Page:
Specialization and Happiness: A U.S.-Japan Comparison
AbstractThis paper examines the relationship between specialization and happiness in marriage in the U.S. and Japan. Our findings, based on the General Social Surveys in the U.S. and Japan, indicate both similarities and differences in the determinants of marital happiness in the two countries. In the U.S., the findings are mixed. Women in the U.S. are more likely to embrace the bargaining model where their happiness is determined by their own income. Men in the U.S. are more likely to support the specialization model; they are happier if their wives are not working or, alternatively, if they are financially dependent on their wives. In Japan, we find support for the specialization model, particularly in the case of women; they are happier if they are specialized in the household and they have a higher household income. Our research highlights how marital quality is affected by the institutional context and the normative environment.
Download InfoIf you experience problems downloading a file, check if you have the proper application to view it first. In case of further problems read the IDEAS help page. Note that these files are not on the IDEAS site. Please be patient as the files may be large.
Bibliographic InfoPaper provided by Stockholm School of Economics in its series Working Paper Series in Economics and Finance with number 631.
Length: 35 pages
Date of creation: 01 May 2006
Date of revision: 18 Feb 2008
Publication status: Published in Social Science Research, 2008, pages 1216-1234.
Contact details of provider:
Postal: The Economic Research Institute, Stockholm School of Economics, P.O. Box 6501, 113 83 Stockholm, Sweden
Phone: +46-(0)8-736 90 00
Fax: +46-(0)8-31 01 57
Web page: http://www.hhs.se/
More information through EDIRC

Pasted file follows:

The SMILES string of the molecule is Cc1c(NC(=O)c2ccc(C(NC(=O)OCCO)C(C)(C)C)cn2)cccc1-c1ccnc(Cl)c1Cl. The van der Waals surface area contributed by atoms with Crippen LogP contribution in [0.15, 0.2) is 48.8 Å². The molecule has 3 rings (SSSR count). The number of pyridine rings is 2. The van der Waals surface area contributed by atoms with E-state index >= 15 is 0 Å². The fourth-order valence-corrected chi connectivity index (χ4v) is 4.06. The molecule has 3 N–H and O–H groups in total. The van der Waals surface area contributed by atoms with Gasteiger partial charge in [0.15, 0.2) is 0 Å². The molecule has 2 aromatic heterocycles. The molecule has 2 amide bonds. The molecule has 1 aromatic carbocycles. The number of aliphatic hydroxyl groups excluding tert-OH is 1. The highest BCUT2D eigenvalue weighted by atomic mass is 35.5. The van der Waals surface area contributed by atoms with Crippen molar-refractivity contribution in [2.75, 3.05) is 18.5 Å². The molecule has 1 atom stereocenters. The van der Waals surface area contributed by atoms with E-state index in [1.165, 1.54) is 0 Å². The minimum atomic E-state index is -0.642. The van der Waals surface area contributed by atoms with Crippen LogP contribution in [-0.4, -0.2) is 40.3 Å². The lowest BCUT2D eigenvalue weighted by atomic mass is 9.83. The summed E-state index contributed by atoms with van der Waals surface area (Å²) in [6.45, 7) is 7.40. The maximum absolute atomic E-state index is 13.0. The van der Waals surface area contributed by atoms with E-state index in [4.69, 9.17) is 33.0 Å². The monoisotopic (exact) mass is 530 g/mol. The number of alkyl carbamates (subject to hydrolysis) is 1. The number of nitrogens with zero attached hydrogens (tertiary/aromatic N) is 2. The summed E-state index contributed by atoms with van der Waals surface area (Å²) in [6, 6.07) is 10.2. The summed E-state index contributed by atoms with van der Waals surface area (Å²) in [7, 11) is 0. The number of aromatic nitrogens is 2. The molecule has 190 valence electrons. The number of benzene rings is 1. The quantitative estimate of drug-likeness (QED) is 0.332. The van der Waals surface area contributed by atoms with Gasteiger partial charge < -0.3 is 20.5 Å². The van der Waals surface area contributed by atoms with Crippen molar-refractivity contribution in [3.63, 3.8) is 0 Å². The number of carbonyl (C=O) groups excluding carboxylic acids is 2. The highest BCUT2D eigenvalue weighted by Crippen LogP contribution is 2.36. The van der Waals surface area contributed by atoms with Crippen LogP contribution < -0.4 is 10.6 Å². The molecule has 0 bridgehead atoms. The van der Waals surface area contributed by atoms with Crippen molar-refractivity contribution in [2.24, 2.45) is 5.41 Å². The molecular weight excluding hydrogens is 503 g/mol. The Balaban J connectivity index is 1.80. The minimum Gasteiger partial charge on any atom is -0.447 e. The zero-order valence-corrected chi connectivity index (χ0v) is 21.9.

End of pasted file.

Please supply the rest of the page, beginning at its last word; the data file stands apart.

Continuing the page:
gender; family; marital happiness; specialization; bargaining;
Find related papers by JEL classification:
- D13 - Microeconomics - - Household Behavior - - - Household Production and Intrahouse Allocation
- J12 - Labor and Demographic Economics - - Demographic Economics - - - Marriage; Marital Dissolution; Family Structure
- J16 - Labor and Demographic Economics - - Demographic Economics - - - Economics of Gender; Non-labor Discrimination
This paper has been announced in the following NEP Reports:
- NEP-ALL-2006-07-21 (All new papers)
- NEP-HPE-2006-07-21 (History & Philosophy of Economics)
- NEP-LTV-2006-07-21 (Unemployment, Inequality & Poverty)
- NEP-SEA-2006-07-21 (South East Asia)
Please report citation or reference errors to , or , if you are the registered author of the cited work, log in to your RePEc Author Service profile, click on "citations" and make appropriate adjustments.:
- Heckman, James, 2013.
"Sample selection bias as a specification error,"
Publishing House "SINERGIA PRESS", vol. 31(3), pages 129-137.
- Clark, Andrew E. & Oswald, Andrew J., 1996.
"Satisfaction and comparison income,"
Journal of Public Economics,
Elsevier, vol. 61(3), pages 359-381, September.
- Blanchflower, David G. & Oswald, Andrew J., 2004.
"Well-being over time in Britain and the USA,"
Journal of Public Economics,
Elsevier, vol. 88(7-8), pages 1359-1386, July.
- David G. Blanchflower & Andrew J. Oswald, 2000. "Well-Being Over Time in Britain and the USA," NBER Working Papers 7487, National Bureau of Economic Research, Inc.
- Blanchflower, David G. & Oswald, Andrew J., 2001. "Well-Being Over Time in Britain and the USA," The Warwick Economics Research Paper Series (TWERPS) 616, University of Warwick, Department of Economics.
For technical questions regarding this item, or to correct its authors, title, abstract, bibliographic or download information, contact: (Helena Lundin).
If references are entirely missing, you can add them using this form.